Presentation on theme: "Using Number Sense to Solve One-Step Equations Lesson 2-5 & 2-6."— Presentation transcript:
Using Number Sense to Solve One-Step Equations Lesson 2-5 & 2-6
CCS: 6.EE.5. Understand solving an equation or inequality as a process of answering a question: which values from a specified set, if any, make the equation true? Use substitution to determine whether a given number in a specified set makes an equation true 6.EE.7. Solve real-world and mathematical problems by writing and solving equations of the form x + p = q and px = q for cases in which p, q and x are all nonnegative rational numbers OBJECTIVES: Solve equations using addition and subtraction Estimate and check solutions to equations
Vocabulary An equation is a mathematical sentence that has an equal sign. An open sentence is an equation with one or more variables in it. A solution is a value that can be substituted for a variable to make the equation true. Example: In the equation y + 3 = 8, the solution is 5.
Using Estimation Use mental math or estimating to determine the solutions to the equations. The same number properties apply to algebraic equations.
Properties Identity Properties: a + 0 = a 1a = a Commutative Properties: a + b = b + a ab = ba Associative Properties: a + (b + c) = (a + b) + c a(bc) = (ab)c
Example: 4x=32 Think: What times 4 equals 32? Solution: x = 8 Check the original equation: 4x=32 4(8)=32 32=32
Example: Estimate p ÷ 4 = 7.97 7.97 is close to 8. So think: What divided by 4 equals 8? If we work backwards, we know that 8 x 4 = 32. Therefore, p is about equal to 32.
Is the given number a solution to the equation? 6n = 17; 3 Try the value out and see if it works. 6n = 17 6(3) = 17 18 = 17 This is not true, so 3 is not a solution.
X + 6.2=24.8 Solving Addition and Subtraction Equations
Procedure Isolate the variable by performing the inverse operation on that variable. The inverse of subtraction is adding. The inverse of adding is subtracting. Perform the same operation on the side of the equal sign that does not have a variable.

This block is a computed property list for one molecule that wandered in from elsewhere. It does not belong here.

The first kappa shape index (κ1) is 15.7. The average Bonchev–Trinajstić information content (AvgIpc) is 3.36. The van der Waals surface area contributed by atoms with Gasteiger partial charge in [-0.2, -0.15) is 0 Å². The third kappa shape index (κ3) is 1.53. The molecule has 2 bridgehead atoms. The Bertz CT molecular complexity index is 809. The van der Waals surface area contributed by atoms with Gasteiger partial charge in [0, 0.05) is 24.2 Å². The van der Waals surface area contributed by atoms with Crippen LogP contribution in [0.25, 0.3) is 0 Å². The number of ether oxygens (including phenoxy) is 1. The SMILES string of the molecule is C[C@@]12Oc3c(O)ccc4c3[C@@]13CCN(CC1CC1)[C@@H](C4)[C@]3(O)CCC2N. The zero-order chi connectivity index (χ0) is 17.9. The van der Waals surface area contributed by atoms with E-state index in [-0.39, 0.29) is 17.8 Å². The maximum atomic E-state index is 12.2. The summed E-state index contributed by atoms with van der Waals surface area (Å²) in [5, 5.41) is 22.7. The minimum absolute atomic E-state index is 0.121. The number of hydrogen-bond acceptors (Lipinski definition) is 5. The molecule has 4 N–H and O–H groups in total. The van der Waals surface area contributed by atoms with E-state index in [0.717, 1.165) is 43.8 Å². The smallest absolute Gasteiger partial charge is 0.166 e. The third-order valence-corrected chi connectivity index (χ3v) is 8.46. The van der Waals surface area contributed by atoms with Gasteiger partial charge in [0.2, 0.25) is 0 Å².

An Equation is like a balance scale. Everything must be equal on both sides.
Example y + 13 = 25 We want to get the y by itself. Perform the inverse operation. The inverse of adding is subtracting. - 13 Do the same operation on the other side of the equal sign. - 13 y = 12
Check the answer in the original equation. y + 13 = 25 12 + 13 = 25 25 = 25
Example 2 k – 12 = 4 To get k by itself, we perform the inverse operation. The opposite of “minus 12” is “plus 12.” + 12 k = 16
Example 3 k – 10.2 = 5.5 To get k by itself, we perform the inverse operation. The opposite of “minus 10.2” is “plus 10.2.” + 10.2 k = 15.7 Remember, when adding decimals, you must line up the decimal before you can add.
Classwork: You can use an equation - a statement that two different expressions are equal to each other - to find unknown values that make the equation true. This game introduces the concept of variables-- that something can be a 'container' for a number. You can learn more about equations by playing The Poodle Game. The poodles have lost the numbers that usually show up on their shirts. By placing each poodle on a scale and adding weights, the player can determine what number the poodle is. Here’s Hoop Shoot Again! Play this one- step equation game alone or with another student. The equations in this first game involve addition and subtraction Homework Time p. 92, 2-44 Even The Poodle GameHoop Shoot